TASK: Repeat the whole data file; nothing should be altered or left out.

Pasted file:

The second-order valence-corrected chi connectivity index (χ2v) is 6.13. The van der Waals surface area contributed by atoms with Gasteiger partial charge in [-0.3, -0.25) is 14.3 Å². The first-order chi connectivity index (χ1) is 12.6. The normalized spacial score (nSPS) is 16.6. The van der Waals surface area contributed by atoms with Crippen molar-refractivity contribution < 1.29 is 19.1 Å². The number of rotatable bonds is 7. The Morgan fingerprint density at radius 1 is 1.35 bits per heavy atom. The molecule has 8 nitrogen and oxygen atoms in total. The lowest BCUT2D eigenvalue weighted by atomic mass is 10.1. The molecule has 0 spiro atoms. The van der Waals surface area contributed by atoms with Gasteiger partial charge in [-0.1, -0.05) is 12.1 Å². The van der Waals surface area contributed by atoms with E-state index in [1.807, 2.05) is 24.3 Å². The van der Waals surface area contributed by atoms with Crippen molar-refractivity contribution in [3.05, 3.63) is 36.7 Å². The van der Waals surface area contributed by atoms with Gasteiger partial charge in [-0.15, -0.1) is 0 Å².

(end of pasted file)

The second-order valence-corrected chi connectivity index (χ2v) is 6.13. The van der Waals surface area contributed by atoms with Gasteiger partial charge in [-0.3, -0.25) is 14.3 Å². The first-order chi connectivity index (χ1) is 12.6. The normalized spacial score (nSPS) is 16.6. The van der Waals surface area contributed by atoms with Crippen molar-refractivity contribution < 1.29 is 19.1 Å². The number of rotatable bonds is 7. The Morgan fingerprint density at radius 1 is 1.35 bits per heavy atom. The molecule has 8 nitrogen and oxygen atoms in total. The lowest BCUT2D eigenvalue weighted by atomic mass is 10.1. The molecule has 0 spiro atoms. The van der Waals surface area contributed by atoms with Gasteiger partial charge in [-0.1, -0.05) is 12.1 Å². The van der Waals surface area contributed by atoms with E-state index in [1.807, 2.05) is 24.3 Å². The van der Waals surface area contributed by atoms with Crippen molar-refractivity contribution in [3.05, 3.63) is 36.7 Å². The van der Waals surface area contributed by atoms with Gasteiger partial charge in [-0.15, -0.1) is 0 Å².